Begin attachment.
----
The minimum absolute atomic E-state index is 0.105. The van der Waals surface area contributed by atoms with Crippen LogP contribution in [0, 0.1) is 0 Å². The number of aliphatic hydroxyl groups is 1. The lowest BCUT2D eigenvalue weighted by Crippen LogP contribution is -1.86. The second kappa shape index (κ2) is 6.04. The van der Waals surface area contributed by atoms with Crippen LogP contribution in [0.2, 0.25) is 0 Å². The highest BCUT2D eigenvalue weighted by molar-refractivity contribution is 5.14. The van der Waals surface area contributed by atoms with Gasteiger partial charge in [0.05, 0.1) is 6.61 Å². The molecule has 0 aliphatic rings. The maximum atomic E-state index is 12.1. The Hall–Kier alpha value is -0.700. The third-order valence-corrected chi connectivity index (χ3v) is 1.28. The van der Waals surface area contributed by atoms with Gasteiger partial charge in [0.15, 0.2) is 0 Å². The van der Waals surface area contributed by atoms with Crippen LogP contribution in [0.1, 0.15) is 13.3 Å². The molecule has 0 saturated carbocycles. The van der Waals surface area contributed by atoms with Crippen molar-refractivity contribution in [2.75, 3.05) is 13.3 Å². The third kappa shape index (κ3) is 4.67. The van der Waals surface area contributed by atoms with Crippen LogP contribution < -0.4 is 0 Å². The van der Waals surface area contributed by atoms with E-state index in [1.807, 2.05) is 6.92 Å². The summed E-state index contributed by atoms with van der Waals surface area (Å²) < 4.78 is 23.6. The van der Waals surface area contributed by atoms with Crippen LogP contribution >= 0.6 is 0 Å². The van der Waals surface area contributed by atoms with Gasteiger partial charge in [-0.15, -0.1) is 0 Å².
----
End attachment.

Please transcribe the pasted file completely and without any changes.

The minimum absolute atomic E-state index is 0.105. The van der Waals surface area contributed by atoms with Crippen LogP contribution in [0, 0.1) is 0 Å². The number of aliphatic hydroxyl groups is 1. The lowest BCUT2D eigenvalue weighted by Crippen LogP contribution is -1.86. The second kappa shape index (κ2) is 6.04. The van der Waals surface area contributed by atoms with Crippen LogP contribution in [0.2, 0.25) is 0 Å². The highest BCUT2D eigenvalue weighted by molar-refractivity contribution is 5.14. The van der Waals surface area contributed by atoms with Gasteiger partial charge in [0.05, 0.1) is 6.61 Å². The molecule has 0 aliphatic rings. The maximum atomic E-state index is 12.1. The Hall–Kier alpha value is -0.700. The third-order valence-corrected chi connectivity index (χ3v) is 1.28. The van der Waals surface area contributed by atoms with Gasteiger partial charge in [0.15, 0.2) is 0 Å². The van der Waals surface area contributed by atoms with Crippen LogP contribution in [0.1, 0.15) is 13.3 Å². The molecule has 0 saturated carbocycles. The van der Waals surface area contributed by atoms with Crippen molar-refractivity contribution in [2.75, 3.05) is 13.3 Å². The third kappa shape index (κ3) is 4.67. The van der Waals surface area contributed by atoms with Crippen LogP contribution < -0.4 is 0 Å². The van der Waals surface area contributed by atoms with E-state index in [1.807, 2.05) is 6.92 Å². The summed E-state index contributed by atoms with van der Waals surface area (Å²) < 4.78 is 23.6. The van der Waals surface area contributed by atoms with Crippen LogP contribution >= 0.6 is 0 Å². The van der Waals surface area contributed by atoms with Gasteiger partial charge in [-0.15, -0.1) is 0 Å².